“Watchmen” was in developmental hell for nearly two decades, being passed around among directors including Terry Gilliam, Paul Greengrass and Darren Aronofsky. It finally found a permanent home with Zack Snyder, who became an overnight success with his 2006 blockbuster “300.” An interview with the director reveals the excitement and deliberation behind bringing arguably the greatest graphic novel of all time to the silver screen.

For Snyder, directing “Watchmen” was so unlikely that he didn’t even bother dreaming about it. In fact, the producers were the ones who sought him out after seeing the stylistic brilliance of “300.”

“I got a call from the studio, who said they had a script for ‘Watchmen’ that they didn’t know much about. It was strange because I don’t think they realized how crazy it was,” he said. Snyder had read the graphic novel when it was originally released, and he was one of many who recognized the comic as a literary masterpiece.

At first, Snyder was reluctant to undertake such an overwhelming project. But his love for the source material, along with the fear of witnessing another director ruin the story, led him to accept the gig.

“After reading the script, the studio said if I didn’t do it, they would do it without me, which would be a PG-13 movie with sequels. The setting would be changed from 1985 to the War on Terror, and Dr. Manhattan would be fighting soldiers in the Middle East instead of Vietnam — something I couldn’t let happen. Plus, the material is dense and awesome,” he said.

Snyder acknowledged his disappointment that Alan Moore, the writer of the original graphic novel, refused to participate in the production of his film. In the end, Snyder recognized that Moore’s lack of involvement might have been beneficial.

“Consulting Moore would have been the easy way to figure out how to do the movie. I’ve had to flounder through my own experiences. I’ve been able to make the movie based on the experiences I had when I first read it back in 1988,” he reflected.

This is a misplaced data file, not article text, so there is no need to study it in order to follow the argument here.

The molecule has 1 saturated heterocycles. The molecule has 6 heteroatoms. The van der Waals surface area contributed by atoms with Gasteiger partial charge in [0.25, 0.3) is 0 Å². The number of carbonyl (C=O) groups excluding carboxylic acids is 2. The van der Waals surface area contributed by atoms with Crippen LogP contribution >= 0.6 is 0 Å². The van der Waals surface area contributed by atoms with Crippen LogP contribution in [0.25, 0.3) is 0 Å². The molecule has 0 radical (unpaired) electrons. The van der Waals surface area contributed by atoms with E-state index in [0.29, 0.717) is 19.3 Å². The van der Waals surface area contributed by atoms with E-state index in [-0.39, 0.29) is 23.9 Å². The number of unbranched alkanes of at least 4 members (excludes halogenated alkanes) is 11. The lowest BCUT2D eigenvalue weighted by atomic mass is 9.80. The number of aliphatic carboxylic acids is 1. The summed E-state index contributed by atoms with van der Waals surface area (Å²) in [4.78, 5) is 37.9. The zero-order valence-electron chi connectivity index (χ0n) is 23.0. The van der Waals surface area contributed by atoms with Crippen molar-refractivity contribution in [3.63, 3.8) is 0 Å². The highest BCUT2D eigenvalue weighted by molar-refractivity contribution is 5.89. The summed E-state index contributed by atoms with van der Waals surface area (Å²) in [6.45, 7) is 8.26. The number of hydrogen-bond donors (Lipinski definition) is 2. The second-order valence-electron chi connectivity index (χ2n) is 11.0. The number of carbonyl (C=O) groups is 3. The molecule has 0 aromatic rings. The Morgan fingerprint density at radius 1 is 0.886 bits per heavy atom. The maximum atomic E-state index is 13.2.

Audiences won’t see any big-name stars in “Watchmen” — an intentional decision by the director. The film has many familiar faces, like Billy Crudup (“Almost Famous”) and Malin Akerman (“27 Dresses”), but none of them have the type of stardom that would overpower their roles.

“Billy [Crudup] and all the actors don’t play the Hollywood game. They are their characters, and that makes it really interesting. They don’t jump out of the movie and look like Brad Pitt dressed as Rorschach,” Snyder said. “I had specific ideas visually about the cast. They all sort of fit the pictures the characters create in my mind and are very specific to what I imagined them to be.”

The inclusion of violence in “Watchmen” is very precise. Instead of shoving in one action set piece after another, Snyder prefers to accentuate each one’s brutality.

“In my aesthetic, I think the violence is designed to provoke thought,” he noted. “It’s my hope that the violence is so extreme that the idea of a superhero can be broken down at every level. We’re so used to PG-13 homogenized violence put in a clean wrap. I find it’s irresponsible — to kids. I wanted to smash the whole concept that violence has no consequence when they run in with bad guys.”

“Watchmen” could have been corrupted by a studio system hungry for mass-consumption and hastily produced sequels. But in the hands of Zack Snyder, audiences can expect a faithful, entertaining adaptation of a classic graphic novel.

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